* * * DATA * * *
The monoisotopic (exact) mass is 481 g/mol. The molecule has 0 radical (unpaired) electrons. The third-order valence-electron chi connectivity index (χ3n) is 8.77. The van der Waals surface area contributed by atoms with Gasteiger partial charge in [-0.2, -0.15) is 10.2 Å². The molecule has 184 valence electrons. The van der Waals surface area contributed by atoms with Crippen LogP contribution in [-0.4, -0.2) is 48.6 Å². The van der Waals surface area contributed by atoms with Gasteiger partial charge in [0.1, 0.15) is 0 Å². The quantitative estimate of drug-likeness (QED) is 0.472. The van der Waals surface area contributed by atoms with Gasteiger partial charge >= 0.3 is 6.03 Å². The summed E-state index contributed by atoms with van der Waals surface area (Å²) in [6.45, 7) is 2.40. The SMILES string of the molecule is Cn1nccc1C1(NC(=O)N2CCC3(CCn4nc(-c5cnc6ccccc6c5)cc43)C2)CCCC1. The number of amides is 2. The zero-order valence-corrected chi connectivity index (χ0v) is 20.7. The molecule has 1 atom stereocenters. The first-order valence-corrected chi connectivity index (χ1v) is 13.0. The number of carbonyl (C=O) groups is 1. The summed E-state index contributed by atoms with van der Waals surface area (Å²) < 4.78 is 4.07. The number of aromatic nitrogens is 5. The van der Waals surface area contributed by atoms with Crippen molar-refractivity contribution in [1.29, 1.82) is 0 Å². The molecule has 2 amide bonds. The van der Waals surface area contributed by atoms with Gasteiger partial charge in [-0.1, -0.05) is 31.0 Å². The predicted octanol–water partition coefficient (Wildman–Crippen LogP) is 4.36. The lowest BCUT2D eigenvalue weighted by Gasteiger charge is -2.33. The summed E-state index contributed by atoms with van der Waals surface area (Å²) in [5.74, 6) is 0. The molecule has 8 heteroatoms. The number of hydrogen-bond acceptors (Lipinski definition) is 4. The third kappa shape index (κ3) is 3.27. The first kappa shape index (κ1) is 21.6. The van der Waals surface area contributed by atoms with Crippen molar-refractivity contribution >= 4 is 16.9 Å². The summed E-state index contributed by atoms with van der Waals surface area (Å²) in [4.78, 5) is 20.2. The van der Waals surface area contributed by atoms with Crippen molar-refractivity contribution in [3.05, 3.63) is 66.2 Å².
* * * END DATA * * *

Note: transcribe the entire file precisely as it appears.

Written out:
The monoisotopic (exact) mass is 481 g/mol. The molecule has 0 radical (unpaired) electrons. The third-order valence-electron chi connectivity index (χ3n) is 8.77. The van der Waals surface area contributed by atoms with Gasteiger partial charge in [-0.2, -0.15) is 10.2 Å². The molecule has 184 valence electrons. The van der Waals surface area contributed by atoms with Crippen LogP contribution in [-0.4, -0.2) is 48.6 Å². The van der Waals surface area contributed by atoms with Gasteiger partial charge in [0.1, 0.15) is 0 Å². The quantitative estimate of drug-likeness (QED) is 0.472. The van der Waals surface area contributed by atoms with Gasteiger partial charge >= 0.3 is 6.03 Å². The summed E-state index contributed by atoms with van der Waals surface area (Å²) in [6.45, 7) is 2.40. The SMILES string of the molecule is Cn1nccc1C1(NC(=O)N2CCC3(CCn4nc(-c5cnc6ccccc6c5)cc43)C2)CCCC1. The number of amides is 2. The zero-order valence-corrected chi connectivity index (χ0v) is 20.7. The molecule has 1 atom stereocenters. The first-order valence-corrected chi connectivity index (χ1v) is 13.0. The number of carbonyl (C=O) groups is 1. The summed E-state index contributed by atoms with van der Waals surface area (Å²) < 4.78 is 4.07. The number of aromatic nitrogens is 5. The van der Waals surface area contributed by atoms with Crippen molar-refractivity contribution in [1.29, 1.82) is 0 Å². The molecule has 2 amide bonds. The van der Waals surface area contributed by atoms with Gasteiger partial charge in [-0.1, -0.05) is 31.0 Å². The predicted octanol–water partition coefficient (Wildman–Crippen LogP) is 4.36. The lowest BCUT2D eigenvalue weighted by Gasteiger charge is -2.33. The summed E-state index contributed by atoms with van der Waals surface area (Å²) in [5.74, 6) is 0. The molecule has 8 heteroatoms. The number of hydrogen-bond acceptors (Lipinski definition) is 4. The third kappa shape index (κ3) is 3.27. The first kappa shape index (κ1) is 21.6. The van der Waals surface area contributed by atoms with Crippen molar-refractivity contribution >= 4 is 16.9 Å². The summed E-state index contributed by atoms with van der Waals surface area (Å²) in [4.78, 5) is 20.2. The van der Waals surface area contributed by atoms with Crippen molar-refractivity contribution in [3.05, 3.63) is 66.2 Å².